Local immune cells' phenotype after corneal graft rejection
Justyna Sakowska1, Paulina Glasner2,3, Anna Rydz3, Anna Dukat-Mazurek1, Maciej Zieliński1, Piotr Trzonkowski1, Leopold Glasner3.
1Department of Medical Immunology, Medical University of Gdańsk, Gdańsk, Poland; 2Department of Anaesthesiology and Intensive Care, Medical University of Gdańsk, Gdańsk, Poland; 3Department of Ophthalmology, Medical University of Gdańsk, Gdańsk, Poland
Introduction: Penetrating keratoplasty is a vision-saving procedure. It is relatively easy to perform, as it does not require immunological matching, yet the grafts survival rates are high. The risk of graft failure increases in the case of repeated transplantation. The possible reason is that alloimmunization and subsequent immunological rejection prime the adaptive immune system for the next mismatched tissue. The rejection process, described generally on a mouse model, is mediated by CD4+ T cells, however, other populations of immune cells were also reported. This study aimed to characterize cells present in the rejected corneas of human patients qualified for retransplantation.
Methods: In the study, we analyzed cells isolated from explanted corneas from patients qualified for corneal transplantation (TX), either first procedure (primary TX, PTX group n=13) or retransplantation (repeated TX, RTX group n=13). The tissue was incubated for 24h in a culture medium at 37oC to allow immune cells to release from the tissue. For comparison, peripheral blood (PB) was acquired. The samples were analyzed by flow cytometry for lineage markers of T, B, and NK cells, T regulatory cells (Tregs), memory phenotype (CD62L, CD45RA), and Helios expression.
Results: Figure 1 presents representative cytograms of cells isolated from cornea tissue. The most abundant population of mononuclear cells in the cornea was T cells (median=54,4%), with a negligible level of B cells (Median=0,55%). Both CD4+ and CD8+ T cells were present in proportion comparable to peripheral blood, in both groups. There was a significantly more effector memory CD4+ (PTX Me=80,3%; RTX Me=61,9%; p=0,04) and CD8+ (PTX Me=83,3%; RTX Me=74,4%; NS) T cells within the tissue than in PB. The lower level of effector memory cells in RTX group was compensated with increase in central memory compartment. Tregs were detected in both groups in similar proportion to PB (Me=7,0% in cornea and Me=6,5% in PB). Tregs present in the cornea seems to have a low proportion of Helios positive cells with the median of Helios+ to Helios- Tregs 1:2. Interestingly, the PTX group showed a higher percentage of Helios+ Tregs in corneal infiltrate compared to the RTX group (p= 0,0254).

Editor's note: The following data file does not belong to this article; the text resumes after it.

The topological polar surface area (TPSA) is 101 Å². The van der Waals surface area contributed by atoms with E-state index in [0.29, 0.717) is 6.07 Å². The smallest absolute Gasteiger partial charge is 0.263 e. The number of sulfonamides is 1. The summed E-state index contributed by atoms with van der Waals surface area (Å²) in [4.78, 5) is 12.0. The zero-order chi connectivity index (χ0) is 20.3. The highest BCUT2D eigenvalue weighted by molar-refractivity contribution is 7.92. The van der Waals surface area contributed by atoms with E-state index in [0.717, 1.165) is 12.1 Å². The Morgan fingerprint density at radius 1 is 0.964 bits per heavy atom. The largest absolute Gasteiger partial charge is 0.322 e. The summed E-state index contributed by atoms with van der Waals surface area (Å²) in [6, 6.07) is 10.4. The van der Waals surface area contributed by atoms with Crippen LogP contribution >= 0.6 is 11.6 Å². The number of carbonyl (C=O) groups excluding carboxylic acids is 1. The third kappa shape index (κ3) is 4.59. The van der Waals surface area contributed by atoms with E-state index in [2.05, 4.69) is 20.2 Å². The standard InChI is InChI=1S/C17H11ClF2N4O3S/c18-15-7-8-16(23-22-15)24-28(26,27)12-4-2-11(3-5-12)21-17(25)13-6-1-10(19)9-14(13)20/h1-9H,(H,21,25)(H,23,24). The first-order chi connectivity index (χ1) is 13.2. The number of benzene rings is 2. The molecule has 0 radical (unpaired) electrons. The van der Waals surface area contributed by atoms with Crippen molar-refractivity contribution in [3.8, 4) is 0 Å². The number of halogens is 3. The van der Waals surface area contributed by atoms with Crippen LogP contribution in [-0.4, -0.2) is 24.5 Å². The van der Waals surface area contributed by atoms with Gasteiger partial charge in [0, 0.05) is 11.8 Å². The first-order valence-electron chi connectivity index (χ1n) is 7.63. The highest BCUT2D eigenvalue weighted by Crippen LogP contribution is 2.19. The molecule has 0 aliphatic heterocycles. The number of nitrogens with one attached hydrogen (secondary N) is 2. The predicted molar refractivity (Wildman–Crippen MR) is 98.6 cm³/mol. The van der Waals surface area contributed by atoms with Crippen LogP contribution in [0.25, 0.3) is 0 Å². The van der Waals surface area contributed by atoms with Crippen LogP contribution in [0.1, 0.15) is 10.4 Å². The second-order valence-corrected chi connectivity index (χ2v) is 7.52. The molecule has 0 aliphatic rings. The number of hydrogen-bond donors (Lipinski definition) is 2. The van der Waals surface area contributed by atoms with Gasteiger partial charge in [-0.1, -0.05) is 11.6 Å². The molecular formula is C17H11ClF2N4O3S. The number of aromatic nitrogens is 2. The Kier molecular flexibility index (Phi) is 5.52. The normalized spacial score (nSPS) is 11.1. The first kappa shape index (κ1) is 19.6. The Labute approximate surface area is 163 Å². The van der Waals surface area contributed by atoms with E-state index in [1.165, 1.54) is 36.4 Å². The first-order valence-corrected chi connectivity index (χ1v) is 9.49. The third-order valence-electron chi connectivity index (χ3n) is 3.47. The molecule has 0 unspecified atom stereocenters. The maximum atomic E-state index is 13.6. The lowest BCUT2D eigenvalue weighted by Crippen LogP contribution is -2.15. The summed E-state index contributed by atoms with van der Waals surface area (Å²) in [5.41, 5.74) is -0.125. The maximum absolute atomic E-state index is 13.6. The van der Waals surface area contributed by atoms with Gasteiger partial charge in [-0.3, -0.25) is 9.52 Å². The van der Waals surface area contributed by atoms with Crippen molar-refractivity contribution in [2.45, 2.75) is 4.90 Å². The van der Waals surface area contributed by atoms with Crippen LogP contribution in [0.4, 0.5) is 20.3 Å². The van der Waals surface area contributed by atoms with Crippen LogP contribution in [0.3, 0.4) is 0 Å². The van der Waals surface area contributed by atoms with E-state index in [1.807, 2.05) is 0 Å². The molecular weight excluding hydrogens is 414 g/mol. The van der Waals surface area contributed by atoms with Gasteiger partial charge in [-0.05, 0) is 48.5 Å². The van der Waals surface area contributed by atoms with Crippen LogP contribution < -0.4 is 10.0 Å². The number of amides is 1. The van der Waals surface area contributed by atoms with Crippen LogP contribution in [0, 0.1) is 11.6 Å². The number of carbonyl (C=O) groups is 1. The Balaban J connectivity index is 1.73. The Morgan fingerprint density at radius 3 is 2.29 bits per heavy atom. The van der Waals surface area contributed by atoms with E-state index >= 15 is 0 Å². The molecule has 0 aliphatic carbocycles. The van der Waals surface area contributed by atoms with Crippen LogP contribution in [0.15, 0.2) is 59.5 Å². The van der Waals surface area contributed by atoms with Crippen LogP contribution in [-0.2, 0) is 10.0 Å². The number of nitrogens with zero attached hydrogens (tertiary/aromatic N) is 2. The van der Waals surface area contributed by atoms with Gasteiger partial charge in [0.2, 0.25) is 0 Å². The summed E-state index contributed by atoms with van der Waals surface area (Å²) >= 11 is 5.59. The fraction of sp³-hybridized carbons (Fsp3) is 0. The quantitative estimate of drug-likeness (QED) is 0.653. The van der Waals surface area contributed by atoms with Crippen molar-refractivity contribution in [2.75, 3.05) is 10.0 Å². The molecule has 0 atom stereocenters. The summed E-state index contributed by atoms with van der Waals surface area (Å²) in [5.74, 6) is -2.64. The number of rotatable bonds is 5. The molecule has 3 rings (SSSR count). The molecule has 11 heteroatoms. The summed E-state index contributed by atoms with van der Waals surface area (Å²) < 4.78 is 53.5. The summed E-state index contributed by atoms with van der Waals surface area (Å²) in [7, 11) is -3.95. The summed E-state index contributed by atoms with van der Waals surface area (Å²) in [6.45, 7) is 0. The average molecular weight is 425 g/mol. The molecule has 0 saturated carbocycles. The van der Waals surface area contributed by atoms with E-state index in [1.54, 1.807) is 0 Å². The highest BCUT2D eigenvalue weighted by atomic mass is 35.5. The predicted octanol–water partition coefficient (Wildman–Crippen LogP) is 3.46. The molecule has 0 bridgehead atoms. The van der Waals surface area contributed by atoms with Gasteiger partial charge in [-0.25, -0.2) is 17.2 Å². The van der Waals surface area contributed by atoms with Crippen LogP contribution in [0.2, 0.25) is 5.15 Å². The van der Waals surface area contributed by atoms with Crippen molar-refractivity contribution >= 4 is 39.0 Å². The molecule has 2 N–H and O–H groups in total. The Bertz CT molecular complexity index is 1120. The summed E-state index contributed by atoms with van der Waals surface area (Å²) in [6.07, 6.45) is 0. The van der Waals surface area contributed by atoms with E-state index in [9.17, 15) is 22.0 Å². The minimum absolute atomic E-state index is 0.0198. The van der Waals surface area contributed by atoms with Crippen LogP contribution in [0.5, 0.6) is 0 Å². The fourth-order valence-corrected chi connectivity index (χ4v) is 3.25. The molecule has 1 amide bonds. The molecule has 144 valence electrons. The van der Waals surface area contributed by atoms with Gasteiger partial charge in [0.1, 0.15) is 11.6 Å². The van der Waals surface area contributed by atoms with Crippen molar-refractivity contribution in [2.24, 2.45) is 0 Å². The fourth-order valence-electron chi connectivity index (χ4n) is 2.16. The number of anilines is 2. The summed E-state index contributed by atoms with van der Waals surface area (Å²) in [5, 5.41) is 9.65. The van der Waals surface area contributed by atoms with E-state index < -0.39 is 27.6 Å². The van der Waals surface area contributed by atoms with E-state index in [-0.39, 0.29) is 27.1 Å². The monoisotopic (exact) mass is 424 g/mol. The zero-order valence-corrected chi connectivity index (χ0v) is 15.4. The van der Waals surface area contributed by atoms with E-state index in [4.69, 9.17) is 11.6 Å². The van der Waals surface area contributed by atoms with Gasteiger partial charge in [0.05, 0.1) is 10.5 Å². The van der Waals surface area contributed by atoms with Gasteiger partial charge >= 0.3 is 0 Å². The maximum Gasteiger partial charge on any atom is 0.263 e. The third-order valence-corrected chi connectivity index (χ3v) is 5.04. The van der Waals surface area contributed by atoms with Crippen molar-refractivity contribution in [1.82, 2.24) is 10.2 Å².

Conclusion: Corneas explanted from human patients present a mixed infiltration of immune cells. Both rejection process and primary corneal diseases facilitate immune cells infiltration into the tissue. T cells are generally the effector memory phenotype suggesting activation of the adaptive immune response, moreover, rejection of the allograft is associated with a higher proportion of central memory T cells. Within the tissue Tregs are present, however, low expression of Helios transcription factor suggests their instability. Understanding the immune status of primary corneal diseases may improve evaluation of allograft rejection risk while understanding the process of rejection will allow for a better management of transplant patients.
The study was supported by the project POWR.03.05.00-00-z082/18 co-financed by the European Union through the European Social Fund under the Operational Programme Knowledge Education Development 2014–2020.
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